VANGUARD INCARCERATED PRESS: Incarcerated College Students Seek to Master Higher Education


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By C.S. Bryson

The recent inaugural graduation ceremony for the California State University Sacramento’s Transforming Outcomes Project at Sacramento State (TOPSS), at Mule Creek State Prison (MCSP) in lone, California, was a monumental achievement for both the university and its incarcerated students. TOPSS is a face-to-face Bachelor of Arts (BA) program that allows incarcerated students to earn a BA degree in Communication Studies. The Communication Studies department is the largest in the school’s College of Arts & Letters, with incarcerated students able to potentially earn their degrees in four to five semesters. The incarcerated students at MCSP have worked under the guidance of Acting Director of the TOPSS program, S. David Zuckerman, Ph.D. as they worked in cohorts toward graduation. Now in its fourth cohort, with the first two cohorts walking in the May 2023 ceremony, the graduating students’ focus is shifting to the next level of higher education, mastery.

California State University, Dominguez Hills (CSUDH), is providing an opportunity for participation in a Master of Arts in Humanities (HUX) program designed for students incarcerated in the California Department of Corrections and Rehabilitation (CDCR), with its first cohort to begin in fall of 2023. The HUX program will be a distance learning program that will be offered both digitally and via correspondence. Students housed at correctional institutions with laptops and Wi-Fi access will receive digital versions of course materials, while students at institutions without digital equipment will be able to receive the same content via postal mail. The class discussions that typically comprise a master’s program curriculum will be facilitated through the individual professors, due to CDCR’s policies against direct student-to-student communication between students at different facilities.

The program is being implemented following the signing of a Memorandum of Understanding between CDCR and CSUDH, which enables the university to begin offering its newly developed HUX MA program by utilizing CDCR’s educational infrastructure and the CSU Canvas online portal. The program has plans to admit a maximum of 25 students per cohort each year. The program is designed to be as affordable as possible for incarcerated students. The university has declared a commitment to not seeking to generate a profit from the program, however must still charge tuition to cover its operational costs. Requiring around 30 credit hours, or the equivalent of ten classes for completion, the cost to students will be $350 per credit hour, or $1050 per course. This totals around $10,500 for program tuition costs, with additional costs for book and supplies pushing the total to an estimated $11,000. The HUX program is designed to allow incarcerated students to pay in installments over a four to five year plan, with the caveat that students remain enrolled for every semester that they are in the program and take no more than five years to complete the program.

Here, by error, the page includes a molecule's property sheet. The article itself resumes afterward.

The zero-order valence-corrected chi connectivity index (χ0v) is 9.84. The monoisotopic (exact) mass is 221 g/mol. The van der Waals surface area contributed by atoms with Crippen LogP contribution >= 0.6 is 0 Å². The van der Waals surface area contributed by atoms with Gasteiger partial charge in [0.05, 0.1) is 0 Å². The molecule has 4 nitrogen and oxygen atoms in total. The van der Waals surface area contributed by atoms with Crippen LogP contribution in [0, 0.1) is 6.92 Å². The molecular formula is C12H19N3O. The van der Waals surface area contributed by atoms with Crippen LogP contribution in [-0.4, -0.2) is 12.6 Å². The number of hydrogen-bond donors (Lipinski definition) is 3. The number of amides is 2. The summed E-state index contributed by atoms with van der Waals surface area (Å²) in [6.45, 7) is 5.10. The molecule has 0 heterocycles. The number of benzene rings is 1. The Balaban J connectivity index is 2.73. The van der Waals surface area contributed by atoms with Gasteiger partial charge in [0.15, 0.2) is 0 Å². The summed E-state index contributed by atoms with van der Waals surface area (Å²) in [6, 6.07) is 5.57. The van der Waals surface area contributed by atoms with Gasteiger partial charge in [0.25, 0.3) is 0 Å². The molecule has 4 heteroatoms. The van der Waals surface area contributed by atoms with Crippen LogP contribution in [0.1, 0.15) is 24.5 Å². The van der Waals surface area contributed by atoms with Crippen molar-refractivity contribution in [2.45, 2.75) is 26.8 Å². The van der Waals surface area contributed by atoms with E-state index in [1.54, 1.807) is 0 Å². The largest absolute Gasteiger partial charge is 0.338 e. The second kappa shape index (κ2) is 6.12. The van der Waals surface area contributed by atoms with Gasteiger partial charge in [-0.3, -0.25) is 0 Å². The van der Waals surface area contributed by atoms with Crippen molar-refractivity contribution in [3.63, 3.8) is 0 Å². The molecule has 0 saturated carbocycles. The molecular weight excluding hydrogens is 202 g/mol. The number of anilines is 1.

The recent legislative changes that allowed for the use of Pell Grants for incarcerated students will not be applicable to the HUX program, as Pell Grants are not available for master’s degree programs, even to students who are not incarcerated. HUX has expressed its dedication to coordinate support for its students and build an alternate funding infrastructure for the program, with ultimate hopes to be able to waive tuition costs. Potential students at MCSP are

researching scholarship and grant opportunities with the assistance of MCSP Post-Secondary Continuing Education Instructor, K. Godwin.

CSUS TOPSS Class of 2023 graduate, Luke Aaron Scott described his experience as a member of the original cohort at MCSP. “I remember when it was just me and Alex Baeza. That was it. We were the only ones in the whole program, and it started out with just books, pencils, and paper, no laptops, no Canvas, no Wi-Fi.” Fellow Class of 2023 graduate, Alexandro A. Baeza added, “WE DID IT! My fellow peer Luke Scott and I adjusted to the transfer from C-Yard, the Covid-19 pandemic, and the academic rigor. Then the TOPSS expanded, and continued to flourish… Bryson, Junior, Angie, Mike, Jesse, Jacob, Rick, Perry, Angel, Dew, Robert, Hollie, King, Dasenbrock, and Tony…WE DID IT!”

Looking forward, the students will explore topics that represent the various aspects of the Humanities, such as Religion, Morality, and Spirituality; Perspectives on Punishment; Urban Development; and Expanding Horizons. Students will be allowed to construct a unique course schedule that encompasses their individual interests and goals. Under HUX Program Director, Dr. Matthew Luckett, the incarcerated students will be held to the same academic standards as any other students in their endeavors to master higher education from inside a carceral setting.

C.S. Bryson is incarcerated at Mule Creek State Prison


About The Author

Disclaimer: the views expressed by guest writers are strictly those of the author and may not reflect the views of the Vanguard, its editor, or its editorial board.

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